“My parents were not involved directly in the arts,” states British Film Editor Peter Honess who was the son of the head of personnel at MGM Studios in England. “I left school when I was 17 and after six months or so my Father got fed up with me hanging round the house; he came back from the Studios one Friday night and told me I would be starting work on Monday in the cutting rooms. I asked him what a cutting room was; I soon found out and 48 years later I am still there! The film industry has always supported nepotism and in many cases, been very successful. All of my three children are involved in it; three of my four wives work in it, which means I am happy but poor! I have been married to a script supervisor, a first assistant director/producer and a unit publicist; from these three talented ladies I have had good advice and support throughout my career.” The movie profession does not revolve around working weekdays and 9 to 5 office hours. “We are all hired guns and out of necessity sell our souls to the devil. It is tough to lead a normal family life when often working seven days a week, on location in beautiful places or complete dumps and every place in between. I have set up cutting rooms in many places including a beach house in Hawaii, a truck following the crew to multiple locations, a trailer in a Canadian forest, and in the jail of a Crusader castle in Malta; many have happy memories but some were diabolical!”
“Patience and more patience,” believes Peter Honess is essential to be a successful film editor. “For example, the director sits with you to look at a scene you have cut. You spend sometimes days recutting and structuring the scene; one of two things often happen. The director pronounces, ‘This is what I want.’ You smile but DO NOT tell him that the scene is now virtually the same as it first was. Or he gets up, after hours of agony, and as he leaves the room throws over his shoulder, ‘Just put it back as you had it!’ Another vital element is to listen; I mean really pay attention. If you get notes for God’s sake write them down. Nothing frustrates a Director more than to watch scenes where you have forgotten a note or misunderstood it; that’s how they lose trust in you. Make sure you watch carefully what the Director does with the camera. Do not cut out camera moves because you could be killing his baby.” Honess observes, “Fortunately, each Director works in a different way. I have worked with one who thought he was using me as a pair of hands to one who never came in the cutting room and was happy with the cut. The smart ones work with an editor as a collaborator. It is for me the best and most fulfilling part of the process. It is after all the Director’s film and to be the conduit to telling his or her story is deeply satisfying.”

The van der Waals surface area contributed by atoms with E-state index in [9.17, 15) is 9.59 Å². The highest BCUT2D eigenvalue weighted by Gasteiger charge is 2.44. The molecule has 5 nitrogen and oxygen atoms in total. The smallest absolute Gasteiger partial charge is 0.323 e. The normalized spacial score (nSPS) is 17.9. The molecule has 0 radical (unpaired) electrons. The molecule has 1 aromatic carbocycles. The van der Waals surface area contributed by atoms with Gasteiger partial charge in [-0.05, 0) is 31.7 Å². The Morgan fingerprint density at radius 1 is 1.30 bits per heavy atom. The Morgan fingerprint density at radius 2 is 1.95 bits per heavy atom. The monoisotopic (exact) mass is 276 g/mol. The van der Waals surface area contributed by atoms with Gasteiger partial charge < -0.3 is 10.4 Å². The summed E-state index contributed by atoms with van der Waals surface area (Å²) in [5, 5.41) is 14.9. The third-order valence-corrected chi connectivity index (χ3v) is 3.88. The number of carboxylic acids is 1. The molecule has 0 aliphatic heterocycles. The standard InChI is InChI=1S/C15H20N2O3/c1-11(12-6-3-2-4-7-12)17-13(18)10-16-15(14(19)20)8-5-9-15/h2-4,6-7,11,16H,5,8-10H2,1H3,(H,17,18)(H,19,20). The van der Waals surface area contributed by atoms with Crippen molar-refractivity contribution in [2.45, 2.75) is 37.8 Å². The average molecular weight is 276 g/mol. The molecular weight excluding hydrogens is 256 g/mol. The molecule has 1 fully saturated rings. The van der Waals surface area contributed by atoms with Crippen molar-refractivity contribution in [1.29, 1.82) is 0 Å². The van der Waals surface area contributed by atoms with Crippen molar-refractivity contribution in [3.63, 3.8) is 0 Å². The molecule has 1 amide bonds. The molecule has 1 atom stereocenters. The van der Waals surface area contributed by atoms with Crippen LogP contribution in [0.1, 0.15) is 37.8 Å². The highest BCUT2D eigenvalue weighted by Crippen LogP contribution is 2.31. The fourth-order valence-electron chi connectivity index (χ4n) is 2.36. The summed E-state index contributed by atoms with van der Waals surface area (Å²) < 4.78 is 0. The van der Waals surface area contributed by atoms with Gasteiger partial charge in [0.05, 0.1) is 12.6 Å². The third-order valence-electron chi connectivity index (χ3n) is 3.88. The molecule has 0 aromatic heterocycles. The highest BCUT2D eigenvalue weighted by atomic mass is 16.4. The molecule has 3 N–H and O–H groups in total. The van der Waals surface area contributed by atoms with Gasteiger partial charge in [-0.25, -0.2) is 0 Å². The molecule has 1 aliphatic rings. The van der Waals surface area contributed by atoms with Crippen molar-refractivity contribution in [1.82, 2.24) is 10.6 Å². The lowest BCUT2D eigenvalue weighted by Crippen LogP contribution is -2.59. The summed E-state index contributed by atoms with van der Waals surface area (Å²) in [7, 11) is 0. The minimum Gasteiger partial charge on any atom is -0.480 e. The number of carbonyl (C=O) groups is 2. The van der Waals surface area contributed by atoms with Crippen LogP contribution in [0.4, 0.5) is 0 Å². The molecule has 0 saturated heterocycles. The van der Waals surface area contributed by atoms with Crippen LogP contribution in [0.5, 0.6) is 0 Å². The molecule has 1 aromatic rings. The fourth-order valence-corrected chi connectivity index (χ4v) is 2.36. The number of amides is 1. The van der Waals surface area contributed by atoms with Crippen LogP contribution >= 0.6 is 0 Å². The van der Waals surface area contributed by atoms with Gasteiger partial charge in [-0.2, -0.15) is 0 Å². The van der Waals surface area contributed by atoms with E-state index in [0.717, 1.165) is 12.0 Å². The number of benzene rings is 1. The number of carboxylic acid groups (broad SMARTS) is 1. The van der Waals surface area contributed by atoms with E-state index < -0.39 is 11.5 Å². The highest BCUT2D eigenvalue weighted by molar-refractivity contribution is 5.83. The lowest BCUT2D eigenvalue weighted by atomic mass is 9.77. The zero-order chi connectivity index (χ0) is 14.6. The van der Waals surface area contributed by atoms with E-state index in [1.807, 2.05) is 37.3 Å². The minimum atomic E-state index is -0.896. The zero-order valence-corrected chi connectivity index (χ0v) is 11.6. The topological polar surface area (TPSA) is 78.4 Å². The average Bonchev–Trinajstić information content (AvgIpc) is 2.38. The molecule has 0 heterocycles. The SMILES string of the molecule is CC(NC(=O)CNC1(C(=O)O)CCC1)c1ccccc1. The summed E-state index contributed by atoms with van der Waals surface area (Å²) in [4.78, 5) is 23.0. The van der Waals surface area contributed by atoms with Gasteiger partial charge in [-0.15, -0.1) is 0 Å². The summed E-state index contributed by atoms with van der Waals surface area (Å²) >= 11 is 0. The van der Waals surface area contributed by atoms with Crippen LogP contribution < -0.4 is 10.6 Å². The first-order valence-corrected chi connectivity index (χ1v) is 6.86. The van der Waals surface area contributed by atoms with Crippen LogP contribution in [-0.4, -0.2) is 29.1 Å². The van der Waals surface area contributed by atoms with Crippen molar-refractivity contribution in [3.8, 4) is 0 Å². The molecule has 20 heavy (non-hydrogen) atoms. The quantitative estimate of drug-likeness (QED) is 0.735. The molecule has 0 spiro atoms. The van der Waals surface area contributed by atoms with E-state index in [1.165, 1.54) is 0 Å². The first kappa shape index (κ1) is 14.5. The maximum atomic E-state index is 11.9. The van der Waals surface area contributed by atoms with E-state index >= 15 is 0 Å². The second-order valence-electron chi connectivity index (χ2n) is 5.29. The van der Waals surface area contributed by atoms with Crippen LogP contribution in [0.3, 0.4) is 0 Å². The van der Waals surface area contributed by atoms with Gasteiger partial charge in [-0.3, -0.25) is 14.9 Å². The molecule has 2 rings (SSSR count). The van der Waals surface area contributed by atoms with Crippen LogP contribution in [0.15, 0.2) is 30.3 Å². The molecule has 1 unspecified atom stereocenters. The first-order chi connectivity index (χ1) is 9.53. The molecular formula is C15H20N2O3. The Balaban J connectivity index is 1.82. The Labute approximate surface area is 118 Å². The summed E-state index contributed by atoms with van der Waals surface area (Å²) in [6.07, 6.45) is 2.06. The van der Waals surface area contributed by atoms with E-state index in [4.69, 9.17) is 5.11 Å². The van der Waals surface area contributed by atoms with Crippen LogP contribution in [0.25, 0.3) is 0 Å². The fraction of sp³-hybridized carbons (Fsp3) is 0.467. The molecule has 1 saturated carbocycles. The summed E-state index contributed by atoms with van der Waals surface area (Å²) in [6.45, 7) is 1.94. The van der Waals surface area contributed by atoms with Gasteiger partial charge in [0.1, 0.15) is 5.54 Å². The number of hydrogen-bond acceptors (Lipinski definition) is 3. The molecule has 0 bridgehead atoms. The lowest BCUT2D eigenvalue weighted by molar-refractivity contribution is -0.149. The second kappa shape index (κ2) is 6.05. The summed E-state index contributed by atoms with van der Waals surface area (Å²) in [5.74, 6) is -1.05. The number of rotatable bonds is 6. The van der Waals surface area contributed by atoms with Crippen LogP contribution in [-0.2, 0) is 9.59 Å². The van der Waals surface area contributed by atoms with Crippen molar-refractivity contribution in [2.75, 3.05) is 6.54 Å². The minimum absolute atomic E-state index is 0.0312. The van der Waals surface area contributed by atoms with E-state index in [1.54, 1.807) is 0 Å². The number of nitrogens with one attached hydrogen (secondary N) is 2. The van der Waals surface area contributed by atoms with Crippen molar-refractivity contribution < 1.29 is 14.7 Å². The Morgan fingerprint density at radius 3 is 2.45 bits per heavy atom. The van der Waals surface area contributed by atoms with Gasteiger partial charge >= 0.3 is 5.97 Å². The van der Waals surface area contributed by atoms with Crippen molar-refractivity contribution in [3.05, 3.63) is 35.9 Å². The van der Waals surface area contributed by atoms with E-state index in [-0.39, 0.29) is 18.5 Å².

Inserting a temporary music track while editing is a rare occurrence for Peter Honess, who states, “You influence the audience with music. Put the wrong temp music on and you’ll piss off the director as he cannot see the wood for the trees. It is not a good idea to cut your footage brilliantly to the Rolling Stones and find the production cannot afford to buy it; it will never look as good again. There are two areas in the film world that everyone is an expert in – music and script. It is silly to put temp music on a scene and spend the inquest discussing the temp music and not the performance.” Something which Honess does enjoy is the challenge of visual effects oriented films. “The technology is always improving and I am often staggered by the skills of the animators. We usually get pre-viz of most visual effects shots and this helps when putting the scene together for timing purposes. If there is no pre-vix available then I have the storyboards scanned and put into the Avid and use them between the live footage.”
Peter Honess misses the camaraderie that existed before the digital revolution. “When I cut on film I always had an assistant with me; it was more fun. The computers seem to have grabbed the stage; they demand to be stroked with ever changing technologies and quite frankly are not sexy! A cutting room with those strange Moviolas, splicers, rewinds, weird looking KEMs and film hanging in bins was sexy, whereas a TV monitor and keyboard doesn’t do it.” As for the portable viewing option for movies, he has no trouble with it. “With the possibilities offered on iPads and phones the more people can have a go [at editing]. Why not? Its great fun and gives you total control over what you want others to see.” When discussing recent offerings at the cinema, the Academy Award-nominee for L.A. Confidential (1997) remarks, “Not a bumper year for movies in 2011, believes Honess. “I liked very much Terrence Malick’s Tree of Life; a director I would care to work for! I am looking forward to seeing Romeo and Juliet . I am cutting the film in Rome; it feels really good and hope the audience will think so too.” Honess adds, “Although English by birth I have lived in the US for most of my working life. I am fortunate to be an American citizen and a British subject which makes it easier to work in both countries.” As for what has enabled him to survive in the turbulent movie industry, he states, “Enthusiasm. It will never let you down.”
Many thanks to Peter Honess for taking the time for this interview and for his insights regarding L.A. Confidential make sure to read On the Record.
Trevor Hogg is a freelance video editor and writer who currently resides in Canada.